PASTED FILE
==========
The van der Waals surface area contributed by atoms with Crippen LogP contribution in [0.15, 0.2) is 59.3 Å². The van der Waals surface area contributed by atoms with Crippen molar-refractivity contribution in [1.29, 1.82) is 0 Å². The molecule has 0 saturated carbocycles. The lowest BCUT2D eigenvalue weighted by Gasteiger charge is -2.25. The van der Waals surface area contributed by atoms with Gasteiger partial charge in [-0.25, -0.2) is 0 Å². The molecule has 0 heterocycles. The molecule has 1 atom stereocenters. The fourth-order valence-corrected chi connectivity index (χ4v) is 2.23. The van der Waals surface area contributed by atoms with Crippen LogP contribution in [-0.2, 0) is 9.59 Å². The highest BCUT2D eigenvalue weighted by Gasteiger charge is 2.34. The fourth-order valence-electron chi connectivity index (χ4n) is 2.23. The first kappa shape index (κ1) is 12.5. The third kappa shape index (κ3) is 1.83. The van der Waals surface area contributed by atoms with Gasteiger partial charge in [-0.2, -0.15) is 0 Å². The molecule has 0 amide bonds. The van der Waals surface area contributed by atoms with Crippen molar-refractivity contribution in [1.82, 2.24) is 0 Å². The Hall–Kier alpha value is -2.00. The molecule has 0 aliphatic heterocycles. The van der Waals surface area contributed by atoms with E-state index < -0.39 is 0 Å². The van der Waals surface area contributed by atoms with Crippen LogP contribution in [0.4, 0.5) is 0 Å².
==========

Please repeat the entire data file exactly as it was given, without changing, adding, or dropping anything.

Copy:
The van der Waals surface area contributed by atoms with Crippen LogP contribution in [0.15, 0.2) is 59.3 Å². The van der Waals surface area contributed by atoms with Crippen molar-refractivity contribution in [1.29, 1.82) is 0 Å². The molecule has 0 saturated carbocycles. The lowest BCUT2D eigenvalue weighted by Gasteiger charge is -2.25. The van der Waals surface area contributed by atoms with Gasteiger partial charge in [-0.25, -0.2) is 0 Å². The molecule has 0 heterocycles. The molecule has 1 atom stereocenters. The fourth-order valence-corrected chi connectivity index (χ4v) is 2.23. The van der Waals surface area contributed by atoms with Crippen LogP contribution in [-0.2, 0) is 9.59 Å². The highest BCUT2D eigenvalue weighted by Gasteiger charge is 2.34. The fourth-order valence-electron chi connectivity index (χ4n) is 2.23. The first kappa shape index (κ1) is 12.5. The third kappa shape index (κ3) is 1.83. The van der Waals surface area contributed by atoms with Gasteiger partial charge in [-0.2, -0.15) is 0 Å². The molecule has 0 amide bonds. The van der Waals surface area contributed by atoms with Crippen molar-refractivity contribution in [1.82, 2.24) is 0 Å². The Hall–Kier alpha value is -2.00. The molecule has 0 aliphatic heterocycles. The van der Waals surface area contributed by atoms with E-state index < -0.39 is 0 Å². The van der Waals surface area contributed by atoms with Crippen LogP contribution in [0.4, 0.5) is 0 Å².